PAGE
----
This video is called The history of paleoillustrations: Ichthyosauria.
From the Santiago Times in Chile:
Palaeontologists discover Jurassic marine reptile fossils, the oldest ever found in Torres del Paine
February, 11 2010
After undergoing difficult weather conditions (heavy rain, strong winds, and frequent snow storms) palaeontologists at Torres del Paine National Park in Chile’s Patagonia recently uncovered the remains of four marine reptiles from the Jurassic period.
The Jurassic classification of the reptile, scientifically named Ichthyosauri, makes these fossils the oldest found in the area. One of the female skeletal fossils contained fossil evidence of a reptile fetus.
“[This discovery] makes the Torres del Paine National Park one of the most important paleontology sites for marine reptiles in the world,” said University of Heidelburg professor Wolfgang Stinnesbeck.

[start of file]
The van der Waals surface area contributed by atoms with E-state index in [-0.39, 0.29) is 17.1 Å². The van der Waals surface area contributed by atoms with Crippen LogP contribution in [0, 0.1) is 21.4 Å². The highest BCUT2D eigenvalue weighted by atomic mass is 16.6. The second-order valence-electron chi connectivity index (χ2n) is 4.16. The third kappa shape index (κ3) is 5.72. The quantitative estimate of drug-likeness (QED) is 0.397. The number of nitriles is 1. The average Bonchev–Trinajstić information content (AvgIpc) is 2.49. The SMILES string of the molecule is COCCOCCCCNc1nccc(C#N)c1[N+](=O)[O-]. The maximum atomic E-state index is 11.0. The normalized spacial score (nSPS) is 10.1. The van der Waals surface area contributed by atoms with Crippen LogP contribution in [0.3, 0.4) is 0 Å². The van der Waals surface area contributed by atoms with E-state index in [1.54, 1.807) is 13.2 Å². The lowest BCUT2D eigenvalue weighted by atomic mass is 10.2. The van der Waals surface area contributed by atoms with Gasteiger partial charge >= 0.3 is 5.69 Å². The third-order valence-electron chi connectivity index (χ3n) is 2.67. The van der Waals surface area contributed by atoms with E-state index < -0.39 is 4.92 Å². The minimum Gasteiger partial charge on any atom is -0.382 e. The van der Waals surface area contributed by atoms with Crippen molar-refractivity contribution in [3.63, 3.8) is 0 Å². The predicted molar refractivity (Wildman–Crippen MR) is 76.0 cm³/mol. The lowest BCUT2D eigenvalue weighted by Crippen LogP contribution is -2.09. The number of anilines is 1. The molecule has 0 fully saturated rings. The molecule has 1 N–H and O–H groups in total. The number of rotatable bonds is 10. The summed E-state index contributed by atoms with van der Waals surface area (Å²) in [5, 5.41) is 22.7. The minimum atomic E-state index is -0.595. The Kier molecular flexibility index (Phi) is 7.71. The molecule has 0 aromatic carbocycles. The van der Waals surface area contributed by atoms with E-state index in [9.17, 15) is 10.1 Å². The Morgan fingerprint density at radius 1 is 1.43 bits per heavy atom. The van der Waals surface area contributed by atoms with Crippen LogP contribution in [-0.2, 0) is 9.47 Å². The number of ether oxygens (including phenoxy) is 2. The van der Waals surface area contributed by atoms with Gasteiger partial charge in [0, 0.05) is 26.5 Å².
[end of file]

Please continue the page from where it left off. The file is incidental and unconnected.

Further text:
The palaeontologists were also able to extract bone marrow from the remains, which will be analyzed in German labs to reconstruct and study the dinosaur’s anatomy.
Ichthyosaurs, though living at the same time as dinosaurs, are not dinosaurs themselves.
The presence of bone marrow demonstrates the incredible preservation conditions unique to Torres del Paine, said Chilean biologist Judith Pardo.
The excavation project, which began in 2007, is led by German experts Stinnesbeck and Eberhard “Dino” Frey from the Karlsruhe Natural History Museum.
Marine reptiles, which at the time of the last great extinction included mosasaurs, plesiosaurs and pliosaurs: here.
A teenager in Queensland, Australia, recently dug up a 100-million-year old Dinosaur Era marine reptile in his school’s vegetable garden. A local museum has since identified the fossil as belonging to an ichthyosaur: here.
Giant reptiles that ruled dinosaur-era seas might have been warm-blooded, a new study says: here.